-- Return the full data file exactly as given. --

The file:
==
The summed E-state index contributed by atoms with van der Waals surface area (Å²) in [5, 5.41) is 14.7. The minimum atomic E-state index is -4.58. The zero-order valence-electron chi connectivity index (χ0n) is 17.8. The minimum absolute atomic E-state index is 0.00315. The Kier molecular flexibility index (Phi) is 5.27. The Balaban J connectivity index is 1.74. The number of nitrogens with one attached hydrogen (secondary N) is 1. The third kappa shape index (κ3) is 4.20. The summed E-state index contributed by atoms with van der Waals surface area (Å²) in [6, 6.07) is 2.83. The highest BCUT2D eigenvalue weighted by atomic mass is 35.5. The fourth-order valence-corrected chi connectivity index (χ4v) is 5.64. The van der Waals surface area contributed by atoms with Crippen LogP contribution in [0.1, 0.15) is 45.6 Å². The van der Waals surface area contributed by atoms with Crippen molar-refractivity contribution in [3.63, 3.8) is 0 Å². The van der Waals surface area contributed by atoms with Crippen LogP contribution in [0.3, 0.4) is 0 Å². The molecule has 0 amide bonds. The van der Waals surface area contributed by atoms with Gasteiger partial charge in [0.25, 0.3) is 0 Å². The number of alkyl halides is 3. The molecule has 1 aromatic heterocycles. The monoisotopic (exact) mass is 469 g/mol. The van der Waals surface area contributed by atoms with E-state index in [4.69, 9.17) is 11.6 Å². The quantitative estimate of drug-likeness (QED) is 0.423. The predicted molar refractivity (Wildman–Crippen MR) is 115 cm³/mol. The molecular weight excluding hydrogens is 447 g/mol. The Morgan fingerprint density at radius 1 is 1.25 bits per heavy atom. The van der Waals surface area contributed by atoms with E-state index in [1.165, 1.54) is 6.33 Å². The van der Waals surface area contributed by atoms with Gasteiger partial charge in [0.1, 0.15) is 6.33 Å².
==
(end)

The summed E-state index contributed by atoms with van der Waals surface area (Å²) in [5, 5.41) is 14.7. The minimum atomic E-state index is -4.58. The zero-order valence-electron chi connectivity index (χ0n) is 17.8. The minimum absolute atomic E-state index is 0.00315. The Kier molecular flexibility index (Phi) is 5.27. The Balaban J connectivity index is 1.74. The number of nitrogens with one attached hydrogen (secondary N) is 1. The third kappa shape index (κ3) is 4.20. The summed E-state index contributed by atoms with van der Waals surface area (Å²) in [6, 6.07) is 2.83. The highest BCUT2D eigenvalue weighted by atomic mass is 35.5. The fourth-order valence-corrected chi connectivity index (χ4v) is 5.64. The van der Waals surface area contributed by atoms with Crippen LogP contribution in [0.1, 0.15) is 45.6 Å². The van der Waals surface area contributed by atoms with Crippen molar-refractivity contribution in [3.63, 3.8) is 0 Å². The van der Waals surface area contributed by atoms with Crippen LogP contribution in [0.3, 0.4) is 0 Å². The molecule has 0 amide bonds. The van der Waals surface area contributed by atoms with Gasteiger partial charge in [0.25, 0.3) is 0 Å². The number of alkyl halides is 3. The molecule has 1 aromatic heterocycles. The monoisotopic (exact) mass is 469 g/mol. The van der Waals surface area contributed by atoms with E-state index in [4.69, 9.17) is 11.6 Å². The quantitative estimate of drug-likeness (QED) is 0.423. The predicted molar refractivity (Wildman–Crippen MR) is 115 cm³/mol. The molecular weight excluding hydrogens is 447 g/mol. The Morgan fingerprint density at radius 1 is 1.25 bits per heavy atom. The van der Waals surface area contributed by atoms with E-state index in [1.165, 1.54) is 6.33 Å². The van der Waals surface area contributed by atoms with Gasteiger partial charge in [0.1, 0.15) is 6.33 Å².